Adaptation and niche construction by Pseudomonas fluorescens SBW25

  • Anna Koza

    Student thesis: Doctoral Thesis


    The mechanisms underlying adaptive radiation or evolution have been extensively investigated using experimental bacterial populations in liquid cultures, referred to as microcosms. Evolving populations of Pseudomonas fluorescens SBW25 in static microcosms reproducibly lead to the emergence of the Wrinkly Spreader (WS) genotype. These produce a cellulose-matrix-based biofilm to colonise the airliquid (A-L) interface with significant fitness advantage over non-biofilm-forming competitors.

    In this work, the first SBW25 colonists in static microcosms were shown to establish O2 gradients, thereby modifying the original environment to establish two new niches corresponding to a high-O2 region at the A-L interface and a low-O2 region lower down the liquid column. Greater O2 availability at the A-L interface was found to provide the selective pressure driving the emergence of the WS and underlay the fitness advantage WS have over non-biofilm-forming strains in this environment.

    A second biofilm-forming mutant of SBW25, known as the CBFS (Complementary Biofilm Forming Strain), had been previously characterised. Here, wild-type SBW25 was shown to produce a third biofilm-type induced non-specifically by exogenous Fe, and referred to as the viscous mass (VM)-class biofilm. The CBFS, VM and WS biofilm-types could be differentiated by in situ measurements of biofilm attachment and strength, rheometry of biofilm samples, and strain characteristics. However, despite these differences, each provided similar levels of fitness in static microcosms subjected to increasing levels of physical disturbance. This suggests that each of the biofilm-types might arise independently in evolving SBW25 populations as the result of convergent evolution, in which the key ecological constraints are O2 availability and physical disturbance. However, invasion-from-rare experiments indicated that the WS was ecologically more successful, perhaps explaining why only WS-like genotypes have been isolated from evolving SBW25 populations in static microcosms.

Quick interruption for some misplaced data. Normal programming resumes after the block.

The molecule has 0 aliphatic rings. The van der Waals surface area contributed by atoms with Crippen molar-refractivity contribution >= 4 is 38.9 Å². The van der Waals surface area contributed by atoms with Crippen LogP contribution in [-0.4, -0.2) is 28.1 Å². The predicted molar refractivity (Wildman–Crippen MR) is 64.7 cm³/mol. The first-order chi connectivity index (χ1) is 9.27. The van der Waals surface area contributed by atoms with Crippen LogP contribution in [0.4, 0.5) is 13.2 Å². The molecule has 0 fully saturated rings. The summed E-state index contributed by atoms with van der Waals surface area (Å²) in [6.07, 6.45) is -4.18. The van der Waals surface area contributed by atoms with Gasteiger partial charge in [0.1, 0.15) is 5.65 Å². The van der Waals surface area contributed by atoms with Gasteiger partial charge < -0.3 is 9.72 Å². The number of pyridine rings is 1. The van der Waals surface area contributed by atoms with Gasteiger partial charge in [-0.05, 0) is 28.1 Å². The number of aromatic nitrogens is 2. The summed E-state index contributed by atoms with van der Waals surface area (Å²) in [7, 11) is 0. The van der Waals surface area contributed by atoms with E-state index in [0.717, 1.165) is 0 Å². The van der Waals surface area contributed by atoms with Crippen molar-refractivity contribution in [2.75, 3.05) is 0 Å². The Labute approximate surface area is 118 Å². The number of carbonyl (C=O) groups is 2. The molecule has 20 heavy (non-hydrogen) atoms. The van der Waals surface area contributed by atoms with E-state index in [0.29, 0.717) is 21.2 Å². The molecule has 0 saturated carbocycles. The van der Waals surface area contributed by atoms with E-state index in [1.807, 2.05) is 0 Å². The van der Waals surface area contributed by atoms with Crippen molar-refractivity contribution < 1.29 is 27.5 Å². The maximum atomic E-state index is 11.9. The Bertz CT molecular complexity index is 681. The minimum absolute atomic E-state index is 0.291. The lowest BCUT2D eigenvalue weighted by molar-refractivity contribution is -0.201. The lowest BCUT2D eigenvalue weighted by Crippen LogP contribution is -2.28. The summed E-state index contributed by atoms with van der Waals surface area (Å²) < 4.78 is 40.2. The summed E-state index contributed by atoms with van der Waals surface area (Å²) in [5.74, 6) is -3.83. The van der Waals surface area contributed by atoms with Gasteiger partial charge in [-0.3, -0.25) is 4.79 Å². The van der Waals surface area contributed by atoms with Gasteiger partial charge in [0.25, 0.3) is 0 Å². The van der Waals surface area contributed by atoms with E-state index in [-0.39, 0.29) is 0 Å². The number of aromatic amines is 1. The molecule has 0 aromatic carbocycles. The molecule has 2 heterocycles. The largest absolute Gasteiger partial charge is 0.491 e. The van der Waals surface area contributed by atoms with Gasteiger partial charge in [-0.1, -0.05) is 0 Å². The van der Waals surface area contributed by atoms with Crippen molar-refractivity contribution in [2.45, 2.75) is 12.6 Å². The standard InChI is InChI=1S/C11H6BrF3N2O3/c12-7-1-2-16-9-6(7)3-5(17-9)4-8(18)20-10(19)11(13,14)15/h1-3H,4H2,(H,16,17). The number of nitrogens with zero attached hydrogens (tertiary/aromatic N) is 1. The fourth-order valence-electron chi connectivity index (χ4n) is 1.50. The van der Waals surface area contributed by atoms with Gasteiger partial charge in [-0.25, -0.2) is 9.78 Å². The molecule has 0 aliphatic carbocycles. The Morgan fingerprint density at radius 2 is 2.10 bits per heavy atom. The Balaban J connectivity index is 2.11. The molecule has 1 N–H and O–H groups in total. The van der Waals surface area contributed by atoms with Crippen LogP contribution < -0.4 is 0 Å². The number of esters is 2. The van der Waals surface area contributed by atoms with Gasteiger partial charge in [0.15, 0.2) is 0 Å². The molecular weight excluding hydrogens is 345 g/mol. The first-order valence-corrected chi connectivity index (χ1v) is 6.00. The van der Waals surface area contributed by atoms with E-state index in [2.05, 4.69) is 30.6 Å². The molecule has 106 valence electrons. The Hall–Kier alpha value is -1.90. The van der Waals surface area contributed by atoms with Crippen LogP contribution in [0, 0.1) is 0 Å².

Other pseudomonads had previously been shown to produce cellulose-based A-L interface biofilms in static microcosms. Here, a survey of New Zealand brown blotch-causing pseudomonads (BCP) recovered from white mushrooms (Agaricus bisporus) identified similar biofilm-producing, cellulose-expressing isolates. The ability to express cellulose by key BCP isolates was shown to be a fitness advantage in static microcosms, as well as on A. bisporus mushroom caps themselves. Cellulose-expression was also found to be of fitness advantage under water-limiting conditions, suggesting that cellulose may provide some resistance to water-stress in the natural environment.

    The research undertaken for this Thesis comprise several significant advances in our understanding of the adaptive radiation of P. fluorescens SBW25 and the emergence of A-L interface biofilms in static microcosms. This work has identified O2 gradients and physical disturbance as the dominant environmental factors that guide the convergent evolution of biofilms in this environment. A consequence of convergent evolution in static microcosms is a variety of physically-different biofilms, all of which provide a fitness advantage over non-biofilm-forming competitors. It is also enlightening to realise that a common structural component of biofilms, cellulose, may also be used in another role to provide a fitness advantage in an ecologically more relevant and natural environment.

    Date of AwardFeb 2011
    Original languageEnglish
    SupervisorAndrew Spiers (Supervisor) & Wilfred Otten (Supervisor)

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